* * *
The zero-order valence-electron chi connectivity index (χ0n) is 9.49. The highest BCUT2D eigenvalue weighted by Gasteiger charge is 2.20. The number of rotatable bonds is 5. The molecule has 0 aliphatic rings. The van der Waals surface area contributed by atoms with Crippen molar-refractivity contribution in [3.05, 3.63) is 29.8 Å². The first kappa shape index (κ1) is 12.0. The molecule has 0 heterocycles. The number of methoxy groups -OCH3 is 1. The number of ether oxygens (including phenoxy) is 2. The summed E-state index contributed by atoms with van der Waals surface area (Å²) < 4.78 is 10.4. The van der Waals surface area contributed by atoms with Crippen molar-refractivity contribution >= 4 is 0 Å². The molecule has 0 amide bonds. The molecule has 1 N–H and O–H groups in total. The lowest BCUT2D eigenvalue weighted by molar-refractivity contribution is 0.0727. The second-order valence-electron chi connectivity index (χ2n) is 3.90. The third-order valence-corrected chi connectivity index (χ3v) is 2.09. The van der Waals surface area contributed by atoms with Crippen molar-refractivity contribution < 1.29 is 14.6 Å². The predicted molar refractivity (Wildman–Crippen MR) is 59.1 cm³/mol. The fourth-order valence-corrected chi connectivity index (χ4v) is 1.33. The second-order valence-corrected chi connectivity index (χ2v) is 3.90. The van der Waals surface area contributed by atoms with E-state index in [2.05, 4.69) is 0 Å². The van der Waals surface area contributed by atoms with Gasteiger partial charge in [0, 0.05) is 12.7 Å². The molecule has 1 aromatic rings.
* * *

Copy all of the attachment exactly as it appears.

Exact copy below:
The zero-order valence-electron chi connectivity index (χ0n) is 9.49. The highest BCUT2D eigenvalue weighted by Gasteiger charge is 2.20. The number of rotatable bonds is 5. The molecule has 0 aliphatic rings. The van der Waals surface area contributed by atoms with Crippen molar-refractivity contribution in [3.05, 3.63) is 29.8 Å². The first kappa shape index (κ1) is 12.0. The molecule has 0 heterocycles. The number of methoxy groups -OCH3 is 1. The number of ether oxygens (including phenoxy) is 2. The summed E-state index contributed by atoms with van der Waals surface area (Å²) < 4.78 is 10.4. The van der Waals surface area contributed by atoms with Crippen molar-refractivity contribution >= 4 is 0 Å². The molecule has 0 amide bonds. The molecule has 1 N–H and O–H groups in total. The lowest BCUT2D eigenvalue weighted by molar-refractivity contribution is 0.0727. The second-order valence-electron chi connectivity index (χ2n) is 3.90. The third-order valence-corrected chi connectivity index (χ3v) is 2.09. The van der Waals surface area contributed by atoms with Crippen molar-refractivity contribution < 1.29 is 14.6 Å². The predicted molar refractivity (Wildman–Crippen MR) is 59.1 cm³/mol. The fourth-order valence-corrected chi connectivity index (χ4v) is 1.33. The second-order valence-corrected chi connectivity index (χ2v) is 3.90. The van der Waals surface area contributed by atoms with E-state index in [2.05, 4.69) is 0 Å². The van der Waals surface area contributed by atoms with Gasteiger partial charge in [0, 0.05) is 12.7 Å². The molecule has 1 aromatic rings.